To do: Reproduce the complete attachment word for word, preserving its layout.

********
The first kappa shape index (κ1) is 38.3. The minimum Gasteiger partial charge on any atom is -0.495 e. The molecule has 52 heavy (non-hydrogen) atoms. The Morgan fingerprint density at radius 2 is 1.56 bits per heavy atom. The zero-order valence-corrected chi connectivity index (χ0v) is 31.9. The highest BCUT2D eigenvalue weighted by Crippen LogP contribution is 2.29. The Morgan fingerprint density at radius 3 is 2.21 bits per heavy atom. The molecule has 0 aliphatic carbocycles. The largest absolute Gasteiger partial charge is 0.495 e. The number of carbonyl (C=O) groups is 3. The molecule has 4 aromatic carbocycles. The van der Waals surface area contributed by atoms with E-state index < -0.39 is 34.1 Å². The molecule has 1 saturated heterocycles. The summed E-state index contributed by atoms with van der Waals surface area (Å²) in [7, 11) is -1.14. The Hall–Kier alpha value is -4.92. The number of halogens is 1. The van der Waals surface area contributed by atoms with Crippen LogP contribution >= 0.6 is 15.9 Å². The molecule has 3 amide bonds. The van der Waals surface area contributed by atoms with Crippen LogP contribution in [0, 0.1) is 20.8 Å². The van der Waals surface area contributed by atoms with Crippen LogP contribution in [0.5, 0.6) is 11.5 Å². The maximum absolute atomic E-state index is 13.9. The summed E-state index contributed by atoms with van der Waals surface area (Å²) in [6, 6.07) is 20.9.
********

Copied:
The first kappa shape index (κ1) is 38.3. The minimum Gasteiger partial charge on any atom is -0.495 e. The molecule has 52 heavy (non-hydrogen) atoms. The Morgan fingerprint density at radius 2 is 1.56 bits per heavy atom. The zero-order valence-corrected chi connectivity index (χ0v) is 31.9. The highest BCUT2D eigenvalue weighted by Crippen LogP contribution is 2.29. The Morgan fingerprint density at radius 3 is 2.21 bits per heavy atom. The molecule has 0 aliphatic carbocycles. The largest absolute Gasteiger partial charge is 0.495 e. The number of carbonyl (C=O) groups is 3. The molecule has 4 aromatic carbocycles. The van der Waals surface area contributed by atoms with E-state index < -0.39 is 34.1 Å². The molecule has 1 saturated heterocycles. The summed E-state index contributed by atoms with van der Waals surface area (Å²) in [7, 11) is -1.14. The Hall–Kier alpha value is -4.92. The number of halogens is 1. The van der Waals surface area contributed by atoms with Crippen LogP contribution >= 0.6 is 15.9 Å². The molecule has 3 amide bonds. The van der Waals surface area contributed by atoms with Crippen LogP contribution in [0, 0.1) is 20.8 Å². The van der Waals surface area contributed by atoms with Crippen LogP contribution in [0.5, 0.6) is 11.5 Å². The maximum absolute atomic E-state index is 13.9. The summed E-state index contributed by atoms with van der Waals surface area (Å²) in [6, 6.07) is 20.9.